Even though the animation still looks slick, this climactic moment is better in the aforementioned game. It should hit even harder whenever Final Fantasy 7 Remake gets to it. Final Fantasy: Unlimited is not much of a Final Fantasy spin-off. That is to say it has very little to do with the games, even though one could presumably tie some things into the various universes. The first epsiode released in Japan on October 2, 2001. It ended the following March. It also has qualities like Cid and Chocobos present that are iconic. That said, again, it doesn't follow a traditional plot is the point here. It meanders toward the later half, but even though it strides away from Final Fantasy, it is a decent, B-tier anime with some genuine laughs. Chobi is the standout star. Even though some things have not held up as much, like the graphics - which like The Spirits Within were outstanding at the time - Advent Children is still the best video game to film adaptation. It premiered on September 14, 2005 in Japan and April 25, 2006 in North America. The first hour is slow and the overall tone is morose, but that last hour is adrenaline-fueled chaos. The action choreography is still top-notch.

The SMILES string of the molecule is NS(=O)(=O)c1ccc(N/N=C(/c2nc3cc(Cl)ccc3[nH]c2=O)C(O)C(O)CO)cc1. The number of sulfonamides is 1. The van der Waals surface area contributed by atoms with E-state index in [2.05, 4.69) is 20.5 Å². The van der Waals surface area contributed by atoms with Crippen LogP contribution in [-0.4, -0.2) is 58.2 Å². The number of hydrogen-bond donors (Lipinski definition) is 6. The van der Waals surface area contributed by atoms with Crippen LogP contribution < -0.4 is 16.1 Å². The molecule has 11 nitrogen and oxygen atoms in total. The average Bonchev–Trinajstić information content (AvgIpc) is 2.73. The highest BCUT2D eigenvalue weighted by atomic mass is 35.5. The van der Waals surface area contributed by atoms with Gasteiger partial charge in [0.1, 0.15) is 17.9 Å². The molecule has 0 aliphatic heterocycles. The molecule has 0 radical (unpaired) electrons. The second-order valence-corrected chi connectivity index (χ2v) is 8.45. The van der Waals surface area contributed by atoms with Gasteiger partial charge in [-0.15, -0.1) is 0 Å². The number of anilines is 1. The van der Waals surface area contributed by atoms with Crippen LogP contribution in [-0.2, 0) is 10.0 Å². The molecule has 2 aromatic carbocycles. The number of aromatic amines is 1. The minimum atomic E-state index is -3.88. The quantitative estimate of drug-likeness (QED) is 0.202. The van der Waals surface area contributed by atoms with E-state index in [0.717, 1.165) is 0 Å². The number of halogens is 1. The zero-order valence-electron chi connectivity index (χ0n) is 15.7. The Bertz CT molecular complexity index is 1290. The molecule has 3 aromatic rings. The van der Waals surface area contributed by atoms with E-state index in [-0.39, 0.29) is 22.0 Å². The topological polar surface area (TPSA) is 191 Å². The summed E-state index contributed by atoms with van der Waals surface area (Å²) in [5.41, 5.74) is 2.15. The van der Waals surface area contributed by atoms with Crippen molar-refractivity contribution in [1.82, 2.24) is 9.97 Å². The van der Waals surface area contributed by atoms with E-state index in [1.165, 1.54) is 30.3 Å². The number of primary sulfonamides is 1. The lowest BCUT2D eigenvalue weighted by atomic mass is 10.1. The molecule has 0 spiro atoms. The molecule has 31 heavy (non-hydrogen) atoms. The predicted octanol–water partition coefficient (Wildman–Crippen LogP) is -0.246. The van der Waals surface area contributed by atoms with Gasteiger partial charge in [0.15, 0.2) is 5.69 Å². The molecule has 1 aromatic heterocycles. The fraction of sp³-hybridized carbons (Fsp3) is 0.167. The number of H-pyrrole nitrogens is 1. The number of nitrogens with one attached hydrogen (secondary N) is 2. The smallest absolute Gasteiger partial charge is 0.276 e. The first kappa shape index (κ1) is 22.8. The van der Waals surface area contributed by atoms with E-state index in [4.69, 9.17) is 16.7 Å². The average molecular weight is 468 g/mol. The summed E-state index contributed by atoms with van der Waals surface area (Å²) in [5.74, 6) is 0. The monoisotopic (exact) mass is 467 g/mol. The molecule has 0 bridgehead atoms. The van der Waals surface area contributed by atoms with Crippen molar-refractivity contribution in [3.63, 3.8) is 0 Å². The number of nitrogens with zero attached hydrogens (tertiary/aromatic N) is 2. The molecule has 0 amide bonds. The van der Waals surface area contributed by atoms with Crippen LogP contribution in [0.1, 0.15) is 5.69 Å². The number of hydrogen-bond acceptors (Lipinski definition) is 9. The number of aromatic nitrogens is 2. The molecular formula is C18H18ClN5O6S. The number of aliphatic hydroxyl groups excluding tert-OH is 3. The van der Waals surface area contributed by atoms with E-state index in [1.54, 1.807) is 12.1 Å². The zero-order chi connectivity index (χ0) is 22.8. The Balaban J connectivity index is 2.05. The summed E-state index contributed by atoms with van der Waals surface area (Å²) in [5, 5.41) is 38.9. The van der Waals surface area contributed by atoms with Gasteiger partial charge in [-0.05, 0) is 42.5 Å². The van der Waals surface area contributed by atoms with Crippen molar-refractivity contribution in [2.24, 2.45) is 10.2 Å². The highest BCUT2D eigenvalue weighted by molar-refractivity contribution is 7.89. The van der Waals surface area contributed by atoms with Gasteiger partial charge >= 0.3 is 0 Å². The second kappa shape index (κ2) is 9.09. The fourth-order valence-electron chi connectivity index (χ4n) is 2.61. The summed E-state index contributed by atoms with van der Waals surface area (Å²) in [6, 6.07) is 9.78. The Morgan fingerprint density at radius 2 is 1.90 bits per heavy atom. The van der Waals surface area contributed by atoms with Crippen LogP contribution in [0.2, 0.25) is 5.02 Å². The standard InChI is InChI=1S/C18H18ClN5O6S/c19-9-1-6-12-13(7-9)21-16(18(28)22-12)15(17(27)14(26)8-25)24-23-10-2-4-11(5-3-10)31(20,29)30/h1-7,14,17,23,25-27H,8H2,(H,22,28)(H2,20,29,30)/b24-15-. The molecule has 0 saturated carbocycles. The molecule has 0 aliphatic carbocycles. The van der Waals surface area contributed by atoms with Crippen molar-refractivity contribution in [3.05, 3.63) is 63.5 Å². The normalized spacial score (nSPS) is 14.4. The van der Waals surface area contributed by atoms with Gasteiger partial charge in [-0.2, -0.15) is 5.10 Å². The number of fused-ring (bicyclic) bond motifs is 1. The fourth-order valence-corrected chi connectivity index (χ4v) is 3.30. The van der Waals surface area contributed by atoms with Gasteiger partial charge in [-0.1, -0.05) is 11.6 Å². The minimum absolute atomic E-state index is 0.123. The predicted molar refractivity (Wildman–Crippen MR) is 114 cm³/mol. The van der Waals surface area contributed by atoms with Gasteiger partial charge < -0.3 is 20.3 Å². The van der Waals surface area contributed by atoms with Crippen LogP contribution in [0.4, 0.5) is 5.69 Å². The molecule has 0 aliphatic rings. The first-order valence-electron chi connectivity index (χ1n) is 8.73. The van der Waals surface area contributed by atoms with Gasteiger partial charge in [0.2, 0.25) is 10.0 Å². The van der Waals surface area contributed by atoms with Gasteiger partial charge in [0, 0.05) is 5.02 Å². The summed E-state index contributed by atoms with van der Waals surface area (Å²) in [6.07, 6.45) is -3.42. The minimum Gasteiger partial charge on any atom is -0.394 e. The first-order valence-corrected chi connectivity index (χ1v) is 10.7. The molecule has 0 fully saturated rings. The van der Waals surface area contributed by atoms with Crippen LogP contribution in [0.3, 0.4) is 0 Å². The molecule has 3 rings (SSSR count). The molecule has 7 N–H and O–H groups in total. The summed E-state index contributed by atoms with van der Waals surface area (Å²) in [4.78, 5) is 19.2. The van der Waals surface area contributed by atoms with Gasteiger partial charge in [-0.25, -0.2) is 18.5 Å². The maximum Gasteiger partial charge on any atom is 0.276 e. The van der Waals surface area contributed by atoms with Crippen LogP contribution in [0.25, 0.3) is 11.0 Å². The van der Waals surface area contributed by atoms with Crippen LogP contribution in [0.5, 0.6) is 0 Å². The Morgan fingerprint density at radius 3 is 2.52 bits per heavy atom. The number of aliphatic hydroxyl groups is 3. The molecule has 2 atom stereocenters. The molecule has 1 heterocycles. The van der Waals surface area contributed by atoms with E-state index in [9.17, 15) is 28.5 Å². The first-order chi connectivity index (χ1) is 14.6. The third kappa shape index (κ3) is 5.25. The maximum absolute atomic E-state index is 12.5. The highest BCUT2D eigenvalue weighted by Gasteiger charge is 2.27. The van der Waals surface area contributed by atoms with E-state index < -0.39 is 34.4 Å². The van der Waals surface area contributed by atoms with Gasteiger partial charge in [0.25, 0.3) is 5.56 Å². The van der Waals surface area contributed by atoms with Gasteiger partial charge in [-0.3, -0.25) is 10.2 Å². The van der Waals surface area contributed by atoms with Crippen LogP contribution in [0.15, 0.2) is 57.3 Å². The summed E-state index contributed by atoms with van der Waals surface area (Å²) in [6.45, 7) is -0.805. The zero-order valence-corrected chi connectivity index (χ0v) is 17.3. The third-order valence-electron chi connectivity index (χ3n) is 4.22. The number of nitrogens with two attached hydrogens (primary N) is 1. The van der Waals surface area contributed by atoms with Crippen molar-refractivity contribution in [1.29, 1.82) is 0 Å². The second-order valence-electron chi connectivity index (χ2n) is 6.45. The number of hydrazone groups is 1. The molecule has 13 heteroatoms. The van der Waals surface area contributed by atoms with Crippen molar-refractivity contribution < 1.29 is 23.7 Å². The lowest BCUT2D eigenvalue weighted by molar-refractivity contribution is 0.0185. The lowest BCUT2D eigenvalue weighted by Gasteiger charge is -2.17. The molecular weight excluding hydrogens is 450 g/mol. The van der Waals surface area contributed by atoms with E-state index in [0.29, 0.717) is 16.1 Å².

Sword Art Online is a Japanese light novel series written by Reki Kawahara with accompanying illustrations drawn by abec. The series takes place in the near-future and focuses on various virtual reality MMORPG worlds. ASCII Media Works began publishing the novels on April 10, 2009 under their Dengeki Bunko imprint. Russia. With more than 16 million copies in print worldwide, there are future plans for publications in Germany, Italy, Austria, Switzerland, Vietnam and others. Kawahara also began writing a parallel series of light novels titled Sword Art Online: Progressive, a spin-off that focuses on the clearing of Aincrad, unlike the Aincrad stories of the main series. As of June 10, 2021, eight volumes have been published as part of the Progressive series. In addition to the original storyline of Sword Art Online and Sword Art Online: Progressive, Kawahara has also written and published Sword Art Online side stories. Accel World, have been sold at Comitia, Dengeki Bunko's Fair and have come along with the limited edition Blu-Ray/DVD Sword Art Online compilation volumes.